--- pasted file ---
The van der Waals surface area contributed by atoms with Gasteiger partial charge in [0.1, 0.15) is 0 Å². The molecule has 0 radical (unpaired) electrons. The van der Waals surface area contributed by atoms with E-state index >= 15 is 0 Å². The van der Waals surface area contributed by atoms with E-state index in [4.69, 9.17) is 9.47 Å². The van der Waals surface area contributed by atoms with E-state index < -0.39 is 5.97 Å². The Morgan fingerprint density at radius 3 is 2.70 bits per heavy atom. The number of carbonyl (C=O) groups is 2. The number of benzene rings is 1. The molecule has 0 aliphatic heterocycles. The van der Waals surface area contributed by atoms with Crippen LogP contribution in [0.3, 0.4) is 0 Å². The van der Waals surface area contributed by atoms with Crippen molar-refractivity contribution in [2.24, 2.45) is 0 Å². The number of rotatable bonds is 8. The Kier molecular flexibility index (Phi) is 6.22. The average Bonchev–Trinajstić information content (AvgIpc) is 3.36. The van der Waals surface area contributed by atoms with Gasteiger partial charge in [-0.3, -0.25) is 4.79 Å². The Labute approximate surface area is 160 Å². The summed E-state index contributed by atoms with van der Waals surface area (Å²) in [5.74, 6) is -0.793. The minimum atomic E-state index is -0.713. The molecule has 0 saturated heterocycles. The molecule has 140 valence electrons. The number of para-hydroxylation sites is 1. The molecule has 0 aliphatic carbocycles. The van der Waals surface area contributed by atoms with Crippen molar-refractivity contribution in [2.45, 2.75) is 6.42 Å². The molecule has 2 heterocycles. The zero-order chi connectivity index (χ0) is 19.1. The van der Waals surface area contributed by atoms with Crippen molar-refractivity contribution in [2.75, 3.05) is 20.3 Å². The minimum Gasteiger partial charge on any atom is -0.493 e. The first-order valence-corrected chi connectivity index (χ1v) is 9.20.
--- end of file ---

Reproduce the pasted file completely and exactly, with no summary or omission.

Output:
The van der Waals surface area contributed by atoms with Gasteiger partial charge in [0.1, 0.15) is 0 Å². The molecule has 0 radical (unpaired) electrons. The van der Waals surface area contributed by atoms with E-state index >= 15 is 0 Å². The van der Waals surface area contributed by atoms with E-state index in [4.69, 9.17) is 9.47 Å². The van der Waals surface area contributed by atoms with E-state index < -0.39 is 5.97 Å². The Morgan fingerprint density at radius 3 is 2.70 bits per heavy atom. The number of carbonyl (C=O) groups is 2. The number of benzene rings is 1. The molecule has 0 aliphatic heterocycles. The van der Waals surface area contributed by atoms with Crippen LogP contribution in [0.3, 0.4) is 0 Å². The van der Waals surface area contributed by atoms with Crippen molar-refractivity contribution in [2.24, 2.45) is 0 Å². The number of rotatable bonds is 8. The Kier molecular flexibility index (Phi) is 6.22. The average Bonchev–Trinajstić information content (AvgIpc) is 3.36. The van der Waals surface area contributed by atoms with Gasteiger partial charge in [-0.3, -0.25) is 4.79 Å². The Labute approximate surface area is 160 Å². The summed E-state index contributed by atoms with van der Waals surface area (Å²) in [5.74, 6) is -0.793. The minimum atomic E-state index is -0.713. The molecule has 0 saturated heterocycles. The molecule has 140 valence electrons. The number of para-hydroxylation sites is 1. The molecule has 0 aliphatic carbocycles. The van der Waals surface area contributed by atoms with Crippen molar-refractivity contribution in [2.45, 2.75) is 6.42 Å². The molecule has 2 heterocycles. The zero-order chi connectivity index (χ0) is 19.1. The van der Waals surface area contributed by atoms with Crippen molar-refractivity contribution in [2.75, 3.05) is 20.3 Å². The minimum Gasteiger partial charge on any atom is -0.493 e. The first-order valence-corrected chi connectivity index (χ1v) is 9.20.